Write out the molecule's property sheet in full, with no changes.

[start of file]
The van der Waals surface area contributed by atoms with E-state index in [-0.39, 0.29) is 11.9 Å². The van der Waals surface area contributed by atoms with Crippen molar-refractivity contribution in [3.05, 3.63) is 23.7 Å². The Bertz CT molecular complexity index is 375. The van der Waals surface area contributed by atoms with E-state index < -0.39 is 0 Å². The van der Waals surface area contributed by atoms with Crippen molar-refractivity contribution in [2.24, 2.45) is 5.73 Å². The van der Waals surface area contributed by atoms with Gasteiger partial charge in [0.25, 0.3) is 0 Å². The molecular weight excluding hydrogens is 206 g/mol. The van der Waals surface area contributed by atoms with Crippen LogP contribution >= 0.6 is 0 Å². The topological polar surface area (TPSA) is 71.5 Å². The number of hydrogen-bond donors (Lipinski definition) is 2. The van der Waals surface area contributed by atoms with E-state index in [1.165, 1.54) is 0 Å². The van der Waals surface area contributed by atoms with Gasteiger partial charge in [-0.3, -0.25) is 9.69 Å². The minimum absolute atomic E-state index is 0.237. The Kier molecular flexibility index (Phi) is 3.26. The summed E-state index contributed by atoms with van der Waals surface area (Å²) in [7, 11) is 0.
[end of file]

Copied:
The van der Waals surface area contributed by atoms with E-state index in [-0.39, 0.29) is 11.9 Å². The van der Waals surface area contributed by atoms with Crippen molar-refractivity contribution in [3.05, 3.63) is 23.7 Å². The Bertz CT molecular complexity index is 375. The van der Waals surface area contributed by atoms with E-state index < -0.39 is 0 Å². The van der Waals surface area contributed by atoms with Crippen molar-refractivity contribution in [2.24, 2.45) is 5.73 Å². The van der Waals surface area contributed by atoms with Gasteiger partial charge in [0.25, 0.3) is 0 Å². The molecular weight excluding hydrogens is 206 g/mol. The van der Waals surface area contributed by atoms with Crippen LogP contribution >= 0.6 is 0 Å². The topological polar surface area (TPSA) is 71.5 Å². The number of hydrogen-bond donors (Lipinski definition) is 2. The van der Waals surface area contributed by atoms with E-state index in [1.165, 1.54) is 0 Å². The van der Waals surface area contributed by atoms with Gasteiger partial charge in [-0.3, -0.25) is 9.69 Å². The minimum absolute atomic E-state index is 0.237. The Kier molecular flexibility index (Phi) is 3.26. The summed E-state index contributed by atoms with van der Waals surface area (Å²) in [7, 11) is 0.